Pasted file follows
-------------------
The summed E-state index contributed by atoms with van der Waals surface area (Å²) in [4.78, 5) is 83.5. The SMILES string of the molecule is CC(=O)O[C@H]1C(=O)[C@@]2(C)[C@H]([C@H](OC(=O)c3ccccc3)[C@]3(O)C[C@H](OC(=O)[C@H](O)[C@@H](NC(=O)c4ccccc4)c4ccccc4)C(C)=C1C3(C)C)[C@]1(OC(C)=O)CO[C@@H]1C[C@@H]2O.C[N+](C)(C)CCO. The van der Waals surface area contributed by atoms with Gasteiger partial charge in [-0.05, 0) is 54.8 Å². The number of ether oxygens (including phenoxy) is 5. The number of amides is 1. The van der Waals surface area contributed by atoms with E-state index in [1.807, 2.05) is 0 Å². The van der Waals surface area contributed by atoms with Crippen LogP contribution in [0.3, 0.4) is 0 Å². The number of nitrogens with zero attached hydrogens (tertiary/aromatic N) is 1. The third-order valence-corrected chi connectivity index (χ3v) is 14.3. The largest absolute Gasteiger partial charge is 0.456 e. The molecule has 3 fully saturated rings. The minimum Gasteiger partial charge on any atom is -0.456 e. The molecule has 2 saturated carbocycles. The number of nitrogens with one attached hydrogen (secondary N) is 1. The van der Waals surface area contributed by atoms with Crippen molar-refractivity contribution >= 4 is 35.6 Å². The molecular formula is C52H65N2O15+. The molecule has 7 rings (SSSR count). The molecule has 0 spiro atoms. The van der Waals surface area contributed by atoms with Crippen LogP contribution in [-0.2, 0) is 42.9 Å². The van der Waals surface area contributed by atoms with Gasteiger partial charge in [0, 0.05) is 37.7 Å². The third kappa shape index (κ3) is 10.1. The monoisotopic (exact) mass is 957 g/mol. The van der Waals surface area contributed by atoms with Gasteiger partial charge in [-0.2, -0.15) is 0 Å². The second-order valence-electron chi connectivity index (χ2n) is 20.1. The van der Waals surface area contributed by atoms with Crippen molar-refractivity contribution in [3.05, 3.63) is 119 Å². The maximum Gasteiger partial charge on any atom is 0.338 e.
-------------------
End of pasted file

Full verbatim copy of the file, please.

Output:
The summed E-state index contributed by atoms with van der Waals surface area (Å²) in [4.78, 5) is 83.5. The SMILES string of the molecule is CC(=O)O[C@H]1C(=O)[C@@]2(C)[C@H]([C@H](OC(=O)c3ccccc3)[C@]3(O)C[C@H](OC(=O)[C@H](O)[C@@H](NC(=O)c4ccccc4)c4ccccc4)C(C)=C1C3(C)C)[C@]1(OC(C)=O)CO[C@@H]1C[C@@H]2O.C[N+](C)(C)CCO. The van der Waals surface area contributed by atoms with Gasteiger partial charge in [-0.05, 0) is 54.8 Å². The number of ether oxygens (including phenoxy) is 5. The number of amides is 1. The van der Waals surface area contributed by atoms with E-state index in [1.807, 2.05) is 0 Å². The van der Waals surface area contributed by atoms with Crippen LogP contribution in [0.3, 0.4) is 0 Å². The number of nitrogens with zero attached hydrogens (tertiary/aromatic N) is 1. The third-order valence-corrected chi connectivity index (χ3v) is 14.3. The largest absolute Gasteiger partial charge is 0.456 e. The molecule has 3 fully saturated rings. The minimum Gasteiger partial charge on any atom is -0.456 e. The molecule has 2 saturated carbocycles. The number of nitrogens with one attached hydrogen (secondary N) is 1. The van der Waals surface area contributed by atoms with Crippen molar-refractivity contribution >= 4 is 35.6 Å². The molecular formula is C52H65N2O15+. The molecule has 7 rings (SSSR count). The molecule has 0 spiro atoms. The van der Waals surface area contributed by atoms with Crippen LogP contribution in [-0.2, 0) is 42.9 Å². The van der Waals surface area contributed by atoms with Gasteiger partial charge in [0, 0.05) is 37.7 Å². The third kappa shape index (κ3) is 10.1. The monoisotopic (exact) mass is 957 g/mol. The van der Waals surface area contributed by atoms with Gasteiger partial charge in [-0.2, -0.15) is 0 Å². The second-order valence-electron chi connectivity index (χ2n) is 20.1. The van der Waals surface area contributed by atoms with Crippen molar-refractivity contribution in [3.05, 3.63) is 119 Å². The maximum Gasteiger partial charge on any atom is 0.338 e.